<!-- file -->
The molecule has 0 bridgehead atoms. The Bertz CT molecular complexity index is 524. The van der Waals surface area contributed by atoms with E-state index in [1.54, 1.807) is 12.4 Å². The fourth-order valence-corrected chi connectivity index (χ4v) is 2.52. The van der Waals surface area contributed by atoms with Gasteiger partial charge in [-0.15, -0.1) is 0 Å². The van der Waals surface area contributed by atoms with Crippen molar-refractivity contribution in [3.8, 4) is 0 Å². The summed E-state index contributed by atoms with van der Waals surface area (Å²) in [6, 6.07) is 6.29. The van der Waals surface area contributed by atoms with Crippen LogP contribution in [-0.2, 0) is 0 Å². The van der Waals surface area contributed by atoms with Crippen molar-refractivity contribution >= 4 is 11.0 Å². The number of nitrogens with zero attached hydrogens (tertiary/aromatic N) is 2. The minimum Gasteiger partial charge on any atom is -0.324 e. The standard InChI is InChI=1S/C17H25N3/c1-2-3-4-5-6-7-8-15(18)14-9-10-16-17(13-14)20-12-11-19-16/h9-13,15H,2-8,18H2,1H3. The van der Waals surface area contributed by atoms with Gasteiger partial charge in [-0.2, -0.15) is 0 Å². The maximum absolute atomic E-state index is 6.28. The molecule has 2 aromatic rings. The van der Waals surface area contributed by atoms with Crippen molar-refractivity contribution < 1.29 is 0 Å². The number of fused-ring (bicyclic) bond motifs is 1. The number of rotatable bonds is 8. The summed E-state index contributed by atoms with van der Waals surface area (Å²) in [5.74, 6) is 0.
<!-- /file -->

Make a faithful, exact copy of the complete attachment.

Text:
The molecule has 0 bridgehead atoms. The Bertz CT molecular complexity index is 524. The van der Waals surface area contributed by atoms with E-state index in [1.54, 1.807) is 12.4 Å². The fourth-order valence-corrected chi connectivity index (χ4v) is 2.52. The van der Waals surface area contributed by atoms with Gasteiger partial charge in [-0.15, -0.1) is 0 Å². The van der Waals surface area contributed by atoms with Crippen molar-refractivity contribution in [3.8, 4) is 0 Å². The summed E-state index contributed by atoms with van der Waals surface area (Å²) in [6, 6.07) is 6.29. The van der Waals surface area contributed by atoms with Crippen LogP contribution in [-0.2, 0) is 0 Å². The van der Waals surface area contributed by atoms with Crippen molar-refractivity contribution >= 4 is 11.0 Å². The number of nitrogens with zero attached hydrogens (tertiary/aromatic N) is 2. The minimum Gasteiger partial charge on any atom is -0.324 e. The standard InChI is InChI=1S/C17H25N3/c1-2-3-4-5-6-7-8-15(18)14-9-10-16-17(13-14)20-12-11-19-16/h9-13,15H,2-8,18H2,1H3. The van der Waals surface area contributed by atoms with Gasteiger partial charge in [-0.2, -0.15) is 0 Å². The maximum absolute atomic E-state index is 6.28. The molecule has 2 aromatic rings. The van der Waals surface area contributed by atoms with Crippen molar-refractivity contribution < 1.29 is 0 Å². The number of fused-ring (bicyclic) bond motifs is 1. The number of rotatable bonds is 8. The summed E-state index contributed by atoms with van der Waals surface area (Å²) in [5.74, 6) is 0.